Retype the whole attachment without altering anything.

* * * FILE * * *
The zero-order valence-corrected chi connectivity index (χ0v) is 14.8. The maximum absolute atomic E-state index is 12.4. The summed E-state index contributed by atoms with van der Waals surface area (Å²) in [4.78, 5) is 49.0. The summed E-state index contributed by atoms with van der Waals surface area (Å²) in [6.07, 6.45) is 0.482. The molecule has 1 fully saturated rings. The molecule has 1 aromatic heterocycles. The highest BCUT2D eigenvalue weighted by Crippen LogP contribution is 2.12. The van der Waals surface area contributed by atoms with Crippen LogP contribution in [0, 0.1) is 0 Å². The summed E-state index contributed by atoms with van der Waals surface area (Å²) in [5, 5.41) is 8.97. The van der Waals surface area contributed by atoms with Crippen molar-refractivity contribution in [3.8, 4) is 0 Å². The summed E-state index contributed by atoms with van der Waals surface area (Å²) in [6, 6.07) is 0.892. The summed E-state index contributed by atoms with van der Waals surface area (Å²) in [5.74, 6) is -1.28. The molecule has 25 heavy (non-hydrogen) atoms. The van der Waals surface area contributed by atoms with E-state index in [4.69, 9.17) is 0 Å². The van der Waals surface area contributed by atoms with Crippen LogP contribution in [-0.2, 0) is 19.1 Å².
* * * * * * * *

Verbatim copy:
The zero-order valence-corrected chi connectivity index (χ0v) is 14.8. The maximum absolute atomic E-state index is 12.4. The summed E-state index contributed by atoms with van der Waals surface area (Å²) in [4.78, 5) is 49.0. The summed E-state index contributed by atoms with van der Waals surface area (Å²) in [6.07, 6.45) is 0.482. The molecule has 1 fully saturated rings. The molecule has 1 aromatic heterocycles. The highest BCUT2D eigenvalue weighted by Crippen LogP contribution is 2.12. The van der Waals surface area contributed by atoms with Crippen LogP contribution in [0, 0.1) is 0 Å². The summed E-state index contributed by atoms with van der Waals surface area (Å²) in [5, 5.41) is 8.97. The van der Waals surface area contributed by atoms with Crippen molar-refractivity contribution in [3.8, 4) is 0 Å². The summed E-state index contributed by atoms with van der Waals surface area (Å²) in [6, 6.07) is 0.892. The summed E-state index contributed by atoms with van der Waals surface area (Å²) in [5.74, 6) is -1.28. The molecule has 25 heavy (non-hydrogen) atoms. The van der Waals surface area contributed by atoms with E-state index in [4.69, 9.17) is 0 Å². The van der Waals surface area contributed by atoms with Crippen LogP contribution in [-0.2, 0) is 19.1 Å².